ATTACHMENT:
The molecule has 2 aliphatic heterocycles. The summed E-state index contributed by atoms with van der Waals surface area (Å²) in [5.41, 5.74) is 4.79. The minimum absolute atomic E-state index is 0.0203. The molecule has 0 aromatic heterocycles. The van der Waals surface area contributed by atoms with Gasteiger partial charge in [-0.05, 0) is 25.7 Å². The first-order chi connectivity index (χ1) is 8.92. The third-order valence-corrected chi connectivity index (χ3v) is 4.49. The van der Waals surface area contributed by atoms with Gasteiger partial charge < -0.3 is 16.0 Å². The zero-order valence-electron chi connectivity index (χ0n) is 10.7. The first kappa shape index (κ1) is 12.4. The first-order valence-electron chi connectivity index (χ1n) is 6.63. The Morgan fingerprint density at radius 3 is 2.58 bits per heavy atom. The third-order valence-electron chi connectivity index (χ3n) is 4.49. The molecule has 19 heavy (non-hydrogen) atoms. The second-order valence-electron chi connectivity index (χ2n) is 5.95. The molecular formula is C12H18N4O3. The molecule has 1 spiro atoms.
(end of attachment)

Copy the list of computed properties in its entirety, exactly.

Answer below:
The molecule has 2 aliphatic heterocycles. The summed E-state index contributed by atoms with van der Waals surface area (Å²) in [5.41, 5.74) is 4.79. The minimum absolute atomic E-state index is 0.0203. The molecule has 0 aromatic heterocycles. The van der Waals surface area contributed by atoms with Gasteiger partial charge in [-0.05, 0) is 25.7 Å². The first-order chi connectivity index (χ1) is 8.92. The third-order valence-corrected chi connectivity index (χ3v) is 4.49. The van der Waals surface area contributed by atoms with Gasteiger partial charge < -0.3 is 16.0 Å². The zero-order valence-electron chi connectivity index (χ0n) is 10.7. The first kappa shape index (κ1) is 12.4. The first-order valence-electron chi connectivity index (χ1n) is 6.63. The Morgan fingerprint density at radius 3 is 2.58 bits per heavy atom. The third-order valence-electron chi connectivity index (χ3n) is 4.49. The molecule has 19 heavy (non-hydrogen) atoms. The second-order valence-electron chi connectivity index (χ2n) is 5.95. The molecular formula is C12H18N4O3. The molecule has 1 spiro atoms.